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[fahy-bruh s] /ˈfaɪ brəs/
containing, consisting of, or resembling fibers.
Origin of fibrous
1620-30; fibr- + -ous
Related forms
fibrously, adverb
fibrousness, noun
interfibrous, adjective
multifibrous, adjective
nonfibrous, adjective
subfibrous, adjective
unfibrous, adjective
unfibrously, adverb Unabridged
Based on the Random House Dictionary, © Random House, Inc. 2015.
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Examples from the web for fibrous
  • It comes off the bone in fibrous strings, as it should, but it is a bit bland.
  • Endurance athletes rely on slow-twitch muscles, fibrous bundles that guzzle oxygen and fatigue slowly.
  • The marrow cells in question cling to narrow fibrous bands inside the bone.
  • The term plantar means the sole of the foot, and fascia refers to any fibrous connective tissue in the body.
  • Muscle tissue is replaced more slowly, and lost muscle tissue may be replaced with a tough fibrous tissue.
  • The outer sac, known as the fibrous pericardium, consists of fibrous tissue.
  • The pharyngeal aponeurosis, or fibrous coat, is situated between the mucous and muscular layers.
  • It resembles the fibrous membrane which connects the cartilaginous rings of the trachea to each other.
  • It also gives off capsular branches, which reach the surface of the organ, ending in its fibrous coat in stellate plexuses.
  • It is a fibrous cord, which is attached to the tip of the styloid process of the temporal and the lesser cornu of the hyoid bone.
British Dictionary definitions for fibrous


consisting of, containing, or resembling fibres: fibrous tissue
Derived Forms
fibrously, adverb
fibrousness, noun
Collins English Dictionary - Complete & Unabridged 2012 Digital Edition
© William Collins Sons & Co. Ltd. 1979, 1986 © HarperCollins
Publishers 1998, 2000, 2003, 2005, 2006, 2007, 2009, 2012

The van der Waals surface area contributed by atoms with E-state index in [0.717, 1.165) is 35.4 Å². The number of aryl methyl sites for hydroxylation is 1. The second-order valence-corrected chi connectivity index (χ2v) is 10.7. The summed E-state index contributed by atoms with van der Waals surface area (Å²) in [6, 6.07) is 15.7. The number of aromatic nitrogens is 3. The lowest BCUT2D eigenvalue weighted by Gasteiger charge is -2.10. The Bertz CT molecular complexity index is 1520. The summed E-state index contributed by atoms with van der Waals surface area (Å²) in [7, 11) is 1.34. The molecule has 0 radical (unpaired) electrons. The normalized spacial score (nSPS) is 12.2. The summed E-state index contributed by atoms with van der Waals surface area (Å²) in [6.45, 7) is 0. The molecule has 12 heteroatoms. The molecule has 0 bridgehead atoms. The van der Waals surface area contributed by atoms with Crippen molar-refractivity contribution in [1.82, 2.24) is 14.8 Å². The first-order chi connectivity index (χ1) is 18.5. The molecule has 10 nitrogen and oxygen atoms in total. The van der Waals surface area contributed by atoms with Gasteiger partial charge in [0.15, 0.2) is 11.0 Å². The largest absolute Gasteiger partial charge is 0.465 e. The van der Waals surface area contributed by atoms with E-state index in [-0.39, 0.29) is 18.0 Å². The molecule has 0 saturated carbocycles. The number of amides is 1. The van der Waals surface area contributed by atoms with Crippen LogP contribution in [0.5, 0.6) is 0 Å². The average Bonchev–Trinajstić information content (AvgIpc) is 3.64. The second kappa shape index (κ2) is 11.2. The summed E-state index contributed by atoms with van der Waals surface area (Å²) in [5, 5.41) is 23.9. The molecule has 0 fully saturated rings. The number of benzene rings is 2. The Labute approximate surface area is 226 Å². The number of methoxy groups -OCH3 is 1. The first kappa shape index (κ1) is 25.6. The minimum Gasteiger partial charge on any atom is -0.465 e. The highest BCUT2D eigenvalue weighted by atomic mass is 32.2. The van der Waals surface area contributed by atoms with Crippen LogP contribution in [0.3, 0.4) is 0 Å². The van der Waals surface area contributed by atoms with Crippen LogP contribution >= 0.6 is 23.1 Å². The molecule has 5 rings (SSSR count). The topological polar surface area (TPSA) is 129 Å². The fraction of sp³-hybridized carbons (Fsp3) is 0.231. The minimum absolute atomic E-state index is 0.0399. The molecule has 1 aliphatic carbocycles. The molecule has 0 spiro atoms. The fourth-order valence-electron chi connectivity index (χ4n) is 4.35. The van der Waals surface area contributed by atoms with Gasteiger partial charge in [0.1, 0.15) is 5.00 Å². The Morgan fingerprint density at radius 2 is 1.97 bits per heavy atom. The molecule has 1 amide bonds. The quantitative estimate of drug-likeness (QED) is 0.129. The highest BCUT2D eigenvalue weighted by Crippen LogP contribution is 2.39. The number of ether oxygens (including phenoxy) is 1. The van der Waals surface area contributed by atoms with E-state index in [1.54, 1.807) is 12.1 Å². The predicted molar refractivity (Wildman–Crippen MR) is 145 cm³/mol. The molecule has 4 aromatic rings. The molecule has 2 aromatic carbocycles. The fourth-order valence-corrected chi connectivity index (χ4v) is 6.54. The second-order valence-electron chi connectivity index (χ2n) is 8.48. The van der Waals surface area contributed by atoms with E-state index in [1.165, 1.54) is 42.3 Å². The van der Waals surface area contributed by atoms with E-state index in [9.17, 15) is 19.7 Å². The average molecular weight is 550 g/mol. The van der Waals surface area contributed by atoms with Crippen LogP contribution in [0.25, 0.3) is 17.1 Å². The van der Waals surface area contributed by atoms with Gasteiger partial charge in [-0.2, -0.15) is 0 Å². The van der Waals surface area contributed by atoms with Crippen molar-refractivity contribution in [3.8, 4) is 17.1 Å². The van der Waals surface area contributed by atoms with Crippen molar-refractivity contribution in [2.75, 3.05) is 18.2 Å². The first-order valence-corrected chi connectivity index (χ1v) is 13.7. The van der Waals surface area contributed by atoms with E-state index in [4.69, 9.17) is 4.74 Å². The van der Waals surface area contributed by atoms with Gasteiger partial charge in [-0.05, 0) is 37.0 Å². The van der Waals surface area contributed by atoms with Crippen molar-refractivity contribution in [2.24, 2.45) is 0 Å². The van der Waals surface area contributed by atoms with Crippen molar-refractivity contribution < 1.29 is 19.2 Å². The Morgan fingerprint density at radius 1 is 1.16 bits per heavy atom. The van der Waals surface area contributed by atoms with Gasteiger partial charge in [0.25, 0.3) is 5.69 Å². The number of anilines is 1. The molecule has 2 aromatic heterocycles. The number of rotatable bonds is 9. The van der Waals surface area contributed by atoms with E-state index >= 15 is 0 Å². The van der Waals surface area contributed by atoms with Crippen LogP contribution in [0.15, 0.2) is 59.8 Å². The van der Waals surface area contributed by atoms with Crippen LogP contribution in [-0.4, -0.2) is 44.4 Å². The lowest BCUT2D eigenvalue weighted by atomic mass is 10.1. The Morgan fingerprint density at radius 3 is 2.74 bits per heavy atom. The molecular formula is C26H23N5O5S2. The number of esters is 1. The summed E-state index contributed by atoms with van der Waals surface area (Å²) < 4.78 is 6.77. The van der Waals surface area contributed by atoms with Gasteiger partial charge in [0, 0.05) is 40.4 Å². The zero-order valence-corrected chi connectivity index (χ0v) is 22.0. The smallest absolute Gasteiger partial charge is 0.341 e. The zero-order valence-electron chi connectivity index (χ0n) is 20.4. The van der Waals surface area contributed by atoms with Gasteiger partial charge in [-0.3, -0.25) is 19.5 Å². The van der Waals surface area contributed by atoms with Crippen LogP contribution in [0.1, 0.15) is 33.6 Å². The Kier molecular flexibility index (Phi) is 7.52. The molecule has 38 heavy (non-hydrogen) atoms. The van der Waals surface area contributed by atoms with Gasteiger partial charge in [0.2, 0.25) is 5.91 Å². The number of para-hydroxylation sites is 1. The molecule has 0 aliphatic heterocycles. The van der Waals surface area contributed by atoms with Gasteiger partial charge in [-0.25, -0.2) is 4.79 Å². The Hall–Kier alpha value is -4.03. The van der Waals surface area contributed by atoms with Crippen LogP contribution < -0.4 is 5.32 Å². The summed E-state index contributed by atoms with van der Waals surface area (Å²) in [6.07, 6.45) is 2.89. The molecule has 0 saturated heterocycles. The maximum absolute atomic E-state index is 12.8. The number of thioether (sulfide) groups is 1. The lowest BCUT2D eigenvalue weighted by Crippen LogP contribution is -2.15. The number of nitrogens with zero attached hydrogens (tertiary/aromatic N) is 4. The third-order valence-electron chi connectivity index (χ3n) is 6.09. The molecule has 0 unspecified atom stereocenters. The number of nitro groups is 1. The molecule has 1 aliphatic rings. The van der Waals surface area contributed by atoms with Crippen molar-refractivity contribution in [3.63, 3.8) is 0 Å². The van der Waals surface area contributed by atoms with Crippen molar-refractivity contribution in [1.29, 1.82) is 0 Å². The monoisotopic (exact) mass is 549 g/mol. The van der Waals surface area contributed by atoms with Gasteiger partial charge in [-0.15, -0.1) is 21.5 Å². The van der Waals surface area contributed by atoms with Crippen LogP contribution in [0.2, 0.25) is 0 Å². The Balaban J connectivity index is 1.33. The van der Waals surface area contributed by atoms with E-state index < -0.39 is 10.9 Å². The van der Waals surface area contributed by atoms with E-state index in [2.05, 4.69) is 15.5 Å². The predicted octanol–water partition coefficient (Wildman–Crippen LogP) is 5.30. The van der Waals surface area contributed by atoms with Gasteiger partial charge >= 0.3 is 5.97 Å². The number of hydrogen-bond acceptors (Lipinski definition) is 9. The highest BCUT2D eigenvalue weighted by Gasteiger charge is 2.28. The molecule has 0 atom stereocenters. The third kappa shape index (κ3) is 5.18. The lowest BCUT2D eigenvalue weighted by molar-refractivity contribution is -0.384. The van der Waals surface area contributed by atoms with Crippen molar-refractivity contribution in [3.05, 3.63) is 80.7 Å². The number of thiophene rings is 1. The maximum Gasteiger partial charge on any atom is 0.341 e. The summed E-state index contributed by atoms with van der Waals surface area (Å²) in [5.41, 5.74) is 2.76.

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Word Origin and History for fibrous

1620s, from Modern Latin fibrosus, from Latin fibra (see fiber).

Online Etymology Dictionary, © 2010 Douglas Harper
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fibrous in Medicine

fibrous fi·brous (fī'brəs)
Composed of or characterized by fibroblasts, fibrils, or connective tissue fibers.

The American Heritage® Stedman's Medical Dictionary
Copyright © 2002, 2001, 1995 by Houghton Mifflin Company. Published by Houghton Mifflin Company.
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fibrous in Science
  1. The parts of grains, fruits, and vegetables that contain cellulose and are not digested by the body. Fiber helps the intestines absorb water, which increases the bulk of the stool and causes it to move more quickly through the colon.

  2. One of the elongated, thick-walled cells, often occurring in bundles, that give strength and support to tissue in vascular plants. Fibers are one type of sclerenchyma cell.

  3. Any of the elongated cells of skeletal or cardiac muscle, made up of slender threadlike structures called myofibrils.

  4. The axon of a neuron.

fibrous adjective
The American Heritage® Science Dictionary
Copyright © 2002. Published by Houghton Mifflin. All rights reserved.
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